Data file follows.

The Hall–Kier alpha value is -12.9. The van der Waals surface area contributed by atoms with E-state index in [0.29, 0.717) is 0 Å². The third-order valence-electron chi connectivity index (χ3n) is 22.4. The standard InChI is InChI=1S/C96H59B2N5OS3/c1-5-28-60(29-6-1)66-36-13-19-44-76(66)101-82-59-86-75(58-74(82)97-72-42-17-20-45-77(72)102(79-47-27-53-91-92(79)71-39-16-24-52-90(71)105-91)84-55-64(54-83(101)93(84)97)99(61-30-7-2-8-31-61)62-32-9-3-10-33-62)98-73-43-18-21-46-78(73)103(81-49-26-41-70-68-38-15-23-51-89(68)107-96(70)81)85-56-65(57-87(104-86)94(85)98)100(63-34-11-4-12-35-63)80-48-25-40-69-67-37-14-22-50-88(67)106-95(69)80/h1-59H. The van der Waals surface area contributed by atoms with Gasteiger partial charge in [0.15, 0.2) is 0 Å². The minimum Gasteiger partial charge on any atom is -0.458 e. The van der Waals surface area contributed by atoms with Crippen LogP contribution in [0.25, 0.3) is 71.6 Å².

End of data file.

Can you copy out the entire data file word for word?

The Hall–Kier alpha value is -12.9. The van der Waals surface area contributed by atoms with E-state index in [0.29, 0.717) is 0 Å². The third-order valence-electron chi connectivity index (χ3n) is 22.4. The standard InChI is InChI=1S/C96H59B2N5OS3/c1-5-28-60(29-6-1)66-36-13-19-44-76(66)101-82-59-86-75(58-74(82)97-72-42-17-20-45-77(72)102(79-47-27-53-91-92(79)71-39-16-24-52-90(71)105-91)84-55-64(54-83(101)93(84)97)99(61-30-7-2-8-31-61)62-32-9-3-10-33-62)98-73-43-18-21-46-78(73)103(81-49-26-41-70-68-38-15-23-51-89(68)107-96(70)81)85-56-65(57-87(104-86)94(85)98)100(63-34-11-4-12-35-63)80-48-25-40-69-67-37-14-22-50-88(67)106-95(69)80/h1-59H. The van der Waals surface area contributed by atoms with Gasteiger partial charge in [0.15, 0.2) is 0 Å². The minimum Gasteiger partial charge on any atom is -0.458 e. The van der Waals surface area contributed by atoms with Crippen LogP contribution in [0.25, 0.3) is 71.6 Å².